This article is sponsored by Avery Dennison.
Bold, audacious practices and strategies — aka "moonshots" — and wholesale industry transformations have defined some of the most pivotal milestones in the journey toward a sustainable economy.
When a company such as Google achieves a 100 percent renewable energy target, when BlackRock CEO Larry Fink advises companies that climate risk is investment risk or when companies (including mine) commit to reducing GHG emissions and reusing, repurposing and recycling waste to send less waste to landfills, there’s no question that these brawny actions will help advance a more circular economy and a more sustainable future.
Along with the pursuit of the daunting and daring, however, it’s important not to lose sight of the game changers that can come from less prominent, less expected places. Or how little changes can add up to big differences.
When you’re a global manufacturer sitting squarely at the intersection of the supply chain and working with stakeholders both upstream and downstream across multiple industries and sectors, you see the opportunity for profound changes as well actions that seem less pronounced or less impactful —at least at first glance.
There’s meaningful value for any organization to tackle sustainable solutions at many levels and at many places within its value chain, pursuing big and small changes that can address obvious and less obvious challenges.
Take what we’ve learned about addressing waste in the apparel industry. According to the U.S Environmental Protection Agency, textile waste occupies nearly 5 percent of all landfill space, while globally, the World Economic Forum reports that up to 85 percent of textiles go into landfills each year — "enough to fill the Sydney harbor annually."
There’s no one singular "fix" to the scope and scale of the apparel waste problem, especially because it’s multi-layered and includes everything from manufacturing and production waste to packaging waste and consumer waste. However inroads can be made if imagination and interventions are holistic — large and small — and consider every step and every element involved in apparel manufacturing.
There’s no one singular 'fix' to the scope and scale of the apparel waste problem.
For example, in terms of large scale innovation, digital traceability of goods and improved stock management technologies such as the ones we’ve developed have given brands fuller visibility of their product’s journey throughout the supply chain and access to data and statistics across different sales channels to better control inventory, prevent overproduction and limit the amount of textile and clothing waste incinerated or sent to landfills.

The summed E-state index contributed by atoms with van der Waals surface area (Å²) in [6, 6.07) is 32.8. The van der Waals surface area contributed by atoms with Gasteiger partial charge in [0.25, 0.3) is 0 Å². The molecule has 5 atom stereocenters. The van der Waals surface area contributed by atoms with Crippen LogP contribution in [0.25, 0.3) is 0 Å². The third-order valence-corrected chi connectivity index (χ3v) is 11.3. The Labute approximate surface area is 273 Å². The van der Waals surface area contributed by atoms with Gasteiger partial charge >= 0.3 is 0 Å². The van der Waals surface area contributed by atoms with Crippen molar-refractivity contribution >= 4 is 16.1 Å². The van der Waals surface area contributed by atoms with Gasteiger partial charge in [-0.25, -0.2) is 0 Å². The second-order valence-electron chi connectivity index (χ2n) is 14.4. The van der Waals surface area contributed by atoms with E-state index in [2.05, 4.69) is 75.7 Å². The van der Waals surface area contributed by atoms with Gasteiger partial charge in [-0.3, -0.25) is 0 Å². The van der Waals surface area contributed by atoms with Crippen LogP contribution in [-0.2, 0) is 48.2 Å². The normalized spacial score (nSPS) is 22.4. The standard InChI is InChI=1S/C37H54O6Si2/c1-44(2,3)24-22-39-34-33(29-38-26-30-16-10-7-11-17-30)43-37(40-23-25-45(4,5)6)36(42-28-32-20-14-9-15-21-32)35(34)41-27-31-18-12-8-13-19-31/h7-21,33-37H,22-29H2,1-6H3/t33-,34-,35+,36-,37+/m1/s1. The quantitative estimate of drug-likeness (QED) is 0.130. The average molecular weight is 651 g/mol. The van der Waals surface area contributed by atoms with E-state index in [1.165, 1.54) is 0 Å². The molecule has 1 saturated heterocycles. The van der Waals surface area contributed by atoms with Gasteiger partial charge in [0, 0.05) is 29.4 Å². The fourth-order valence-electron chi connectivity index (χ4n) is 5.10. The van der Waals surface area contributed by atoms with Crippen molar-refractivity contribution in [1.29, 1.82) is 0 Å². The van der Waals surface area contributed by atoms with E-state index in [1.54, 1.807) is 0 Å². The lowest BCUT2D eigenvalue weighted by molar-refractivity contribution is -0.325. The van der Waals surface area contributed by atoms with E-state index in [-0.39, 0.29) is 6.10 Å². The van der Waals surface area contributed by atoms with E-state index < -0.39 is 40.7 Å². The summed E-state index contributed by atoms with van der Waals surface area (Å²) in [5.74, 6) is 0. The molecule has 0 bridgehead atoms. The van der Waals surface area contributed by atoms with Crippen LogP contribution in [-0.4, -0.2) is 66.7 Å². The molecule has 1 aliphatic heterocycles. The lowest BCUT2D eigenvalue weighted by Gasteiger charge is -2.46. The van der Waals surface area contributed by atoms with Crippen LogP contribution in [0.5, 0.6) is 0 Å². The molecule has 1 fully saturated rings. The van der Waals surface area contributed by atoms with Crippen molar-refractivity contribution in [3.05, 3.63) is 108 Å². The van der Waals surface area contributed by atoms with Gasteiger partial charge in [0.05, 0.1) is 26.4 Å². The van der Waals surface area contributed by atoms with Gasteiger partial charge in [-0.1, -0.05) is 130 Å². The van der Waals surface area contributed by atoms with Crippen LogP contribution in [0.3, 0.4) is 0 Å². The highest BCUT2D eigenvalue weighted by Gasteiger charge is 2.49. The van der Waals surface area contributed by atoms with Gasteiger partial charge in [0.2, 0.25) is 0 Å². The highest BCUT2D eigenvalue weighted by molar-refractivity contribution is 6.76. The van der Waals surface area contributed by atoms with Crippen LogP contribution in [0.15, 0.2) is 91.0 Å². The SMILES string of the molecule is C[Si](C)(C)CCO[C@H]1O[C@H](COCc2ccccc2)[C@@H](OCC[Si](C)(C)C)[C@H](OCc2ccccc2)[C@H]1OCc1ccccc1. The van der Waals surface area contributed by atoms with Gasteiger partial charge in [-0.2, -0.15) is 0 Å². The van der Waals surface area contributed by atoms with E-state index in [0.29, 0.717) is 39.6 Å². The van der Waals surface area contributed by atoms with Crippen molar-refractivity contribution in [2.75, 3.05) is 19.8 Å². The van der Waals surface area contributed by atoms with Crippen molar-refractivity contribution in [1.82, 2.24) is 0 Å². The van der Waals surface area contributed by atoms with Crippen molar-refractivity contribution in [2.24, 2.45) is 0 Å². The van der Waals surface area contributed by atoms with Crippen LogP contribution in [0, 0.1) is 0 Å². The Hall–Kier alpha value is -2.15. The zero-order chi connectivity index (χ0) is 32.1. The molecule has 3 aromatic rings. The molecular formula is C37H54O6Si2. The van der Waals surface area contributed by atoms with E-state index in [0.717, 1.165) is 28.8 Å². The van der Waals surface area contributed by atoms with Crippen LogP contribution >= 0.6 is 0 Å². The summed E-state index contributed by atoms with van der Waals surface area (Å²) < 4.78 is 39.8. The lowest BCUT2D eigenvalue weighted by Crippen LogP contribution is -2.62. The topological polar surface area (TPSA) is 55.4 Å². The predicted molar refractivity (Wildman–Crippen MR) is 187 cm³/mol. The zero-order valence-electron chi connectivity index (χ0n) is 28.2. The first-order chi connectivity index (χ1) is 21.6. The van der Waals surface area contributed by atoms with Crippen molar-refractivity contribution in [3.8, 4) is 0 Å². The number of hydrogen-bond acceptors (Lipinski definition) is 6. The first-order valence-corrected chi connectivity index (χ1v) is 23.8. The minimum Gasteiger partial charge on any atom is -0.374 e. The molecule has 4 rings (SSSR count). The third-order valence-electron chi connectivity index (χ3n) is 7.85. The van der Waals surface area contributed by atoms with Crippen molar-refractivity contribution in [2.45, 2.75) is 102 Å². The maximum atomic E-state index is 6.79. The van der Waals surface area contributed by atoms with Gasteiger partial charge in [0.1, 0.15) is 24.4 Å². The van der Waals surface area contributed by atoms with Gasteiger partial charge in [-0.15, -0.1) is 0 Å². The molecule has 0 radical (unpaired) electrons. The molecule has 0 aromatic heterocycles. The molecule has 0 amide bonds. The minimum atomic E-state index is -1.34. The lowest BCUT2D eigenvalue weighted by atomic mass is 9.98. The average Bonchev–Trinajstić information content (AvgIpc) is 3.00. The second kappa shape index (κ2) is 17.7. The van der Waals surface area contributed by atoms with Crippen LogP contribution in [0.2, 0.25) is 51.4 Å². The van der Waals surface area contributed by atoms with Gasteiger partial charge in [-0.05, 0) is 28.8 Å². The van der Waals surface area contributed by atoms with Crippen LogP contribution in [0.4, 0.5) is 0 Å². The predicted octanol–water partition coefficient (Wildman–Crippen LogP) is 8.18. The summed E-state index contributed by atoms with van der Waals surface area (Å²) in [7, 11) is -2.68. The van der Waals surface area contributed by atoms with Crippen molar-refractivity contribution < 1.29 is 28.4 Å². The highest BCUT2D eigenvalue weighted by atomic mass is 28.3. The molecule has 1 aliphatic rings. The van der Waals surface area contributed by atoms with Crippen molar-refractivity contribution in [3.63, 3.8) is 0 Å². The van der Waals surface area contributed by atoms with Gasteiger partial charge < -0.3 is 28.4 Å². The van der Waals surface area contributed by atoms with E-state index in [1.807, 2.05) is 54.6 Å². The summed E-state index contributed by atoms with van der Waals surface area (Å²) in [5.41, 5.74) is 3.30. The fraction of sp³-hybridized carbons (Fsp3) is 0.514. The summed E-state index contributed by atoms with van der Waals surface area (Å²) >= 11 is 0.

We’ve brought similar creativity and innovation to one of the smaller elements associated with apparel manufacturing, namely plastic fasteners that attach tags to garments.
The ubiquitous fastener may seem harmless enough. After all, you can hardly see it and you might not think it leaves a footprint of any consequence. But as we’ve come to realize, plastic fasteners have the dubious potential to be the "plastic straw" of the apparel industry.
Each year, about 80 billion garments are manufactured, and 90 percent of them have a single use plastic fastener. That means 72 billion fasteners are made every year for the garment industry. It adds up to a whole lot of plastic — the equivalent of 761,581,156 single-serve 0.5 liter PET water bottles. Stacked from top to bottom, those plastic water bottles would circle the earth more than 3.5 times.
That’s why our most recent efforts have focused on delivering recycled fasteners that minimize use of plastic. Our rPET fasteners are made from mostly post-consumer waste from recycled water bottles and recycled polyamide (rPA) fasteners made from recycled nylon carpets. And just this month, we’re launching a biodegradable fastener that breaks down within one year of exposure to soil microorganisms, without leaving behind microplastic or other harmful substances. Comparatively speaking, a regular polypropylene fastener would take anywhere from 20 to 30 years to break down, and depending on landfill conditions everyday plastic bags can take 10-20 years to decompose and leave behind adverse microplastics.
Is this a big and audacious innovation? That depends. Fasteners themselves may not have high marquee value, but fixing their woeful footprint sure does. Furthermore taking on less obvious challenges is a signal to brands and to consumers of the importance of really looking around every corner of a product or manufacturing process to address sustainability.
Game changers can come from the least expected, least obvious places. While we pursue our moonshots, let’s not overlook the potential of the little things that can make a big difference. Like the sustainability journey of a garment, many elements large and small can be examined, evaluated and, when necessary, re-imagined to reduce environmental impacts.